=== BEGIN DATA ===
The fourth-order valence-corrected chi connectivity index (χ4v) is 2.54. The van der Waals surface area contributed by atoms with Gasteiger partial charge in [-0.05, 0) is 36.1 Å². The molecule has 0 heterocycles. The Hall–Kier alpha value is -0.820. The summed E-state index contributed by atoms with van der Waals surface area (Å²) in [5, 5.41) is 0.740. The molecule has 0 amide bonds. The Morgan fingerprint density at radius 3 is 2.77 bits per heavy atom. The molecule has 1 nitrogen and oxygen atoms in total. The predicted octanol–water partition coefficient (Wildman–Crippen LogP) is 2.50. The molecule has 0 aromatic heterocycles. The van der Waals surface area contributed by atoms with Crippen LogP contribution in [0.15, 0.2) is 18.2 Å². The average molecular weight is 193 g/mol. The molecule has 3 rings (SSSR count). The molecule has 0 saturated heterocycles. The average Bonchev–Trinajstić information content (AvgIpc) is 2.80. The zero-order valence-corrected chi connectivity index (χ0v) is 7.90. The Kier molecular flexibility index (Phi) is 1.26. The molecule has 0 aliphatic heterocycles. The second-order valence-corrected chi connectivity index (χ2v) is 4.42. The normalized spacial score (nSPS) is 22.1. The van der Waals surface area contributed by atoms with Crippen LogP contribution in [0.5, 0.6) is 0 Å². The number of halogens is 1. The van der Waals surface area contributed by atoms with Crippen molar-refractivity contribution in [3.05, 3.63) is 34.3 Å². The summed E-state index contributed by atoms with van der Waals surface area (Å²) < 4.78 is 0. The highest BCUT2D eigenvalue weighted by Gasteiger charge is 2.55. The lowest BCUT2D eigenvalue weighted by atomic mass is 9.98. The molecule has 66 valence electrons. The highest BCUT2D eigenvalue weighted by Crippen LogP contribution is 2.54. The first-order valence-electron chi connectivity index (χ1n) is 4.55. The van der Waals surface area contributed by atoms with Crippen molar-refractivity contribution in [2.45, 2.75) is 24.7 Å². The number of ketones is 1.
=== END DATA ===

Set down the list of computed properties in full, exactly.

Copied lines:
The fourth-order valence-corrected chi connectivity index (χ4v) is 2.54. The van der Waals surface area contributed by atoms with Gasteiger partial charge in [-0.05, 0) is 36.1 Å². The molecule has 0 heterocycles. The Hall–Kier alpha value is -0.820. The summed E-state index contributed by atoms with van der Waals surface area (Å²) in [5, 5.41) is 0.740. The molecule has 0 amide bonds. The Morgan fingerprint density at radius 3 is 2.77 bits per heavy atom. The molecule has 1 nitrogen and oxygen atoms in total. The predicted octanol–water partition coefficient (Wildman–Crippen LogP) is 2.50. The molecule has 0 aromatic heterocycles. The van der Waals surface area contributed by atoms with Crippen LogP contribution in [0.15, 0.2) is 18.2 Å². The average molecular weight is 193 g/mol. The molecule has 3 rings (SSSR count). The molecule has 0 saturated heterocycles. The average Bonchev–Trinajstić information content (AvgIpc) is 2.80. The zero-order valence-corrected chi connectivity index (χ0v) is 7.90. The Kier molecular flexibility index (Phi) is 1.26. The molecule has 0 aliphatic heterocycles. The second-order valence-corrected chi connectivity index (χ2v) is 4.42. The normalized spacial score (nSPS) is 22.1. The van der Waals surface area contributed by atoms with Crippen LogP contribution in [0.5, 0.6) is 0 Å². The number of halogens is 1. The van der Waals surface area contributed by atoms with Crippen molar-refractivity contribution in [3.05, 3.63) is 34.3 Å². The summed E-state index contributed by atoms with van der Waals surface area (Å²) < 4.78 is 0. The highest BCUT2D eigenvalue weighted by Gasteiger charge is 2.55. The lowest BCUT2D eigenvalue weighted by atomic mass is 9.98. The molecule has 66 valence electrons. The highest BCUT2D eigenvalue weighted by Crippen LogP contribution is 2.54. The first-order valence-electron chi connectivity index (χ1n) is 4.55. The van der Waals surface area contributed by atoms with Crippen molar-refractivity contribution in [2.45, 2.75) is 24.7 Å². The number of ketones is 1.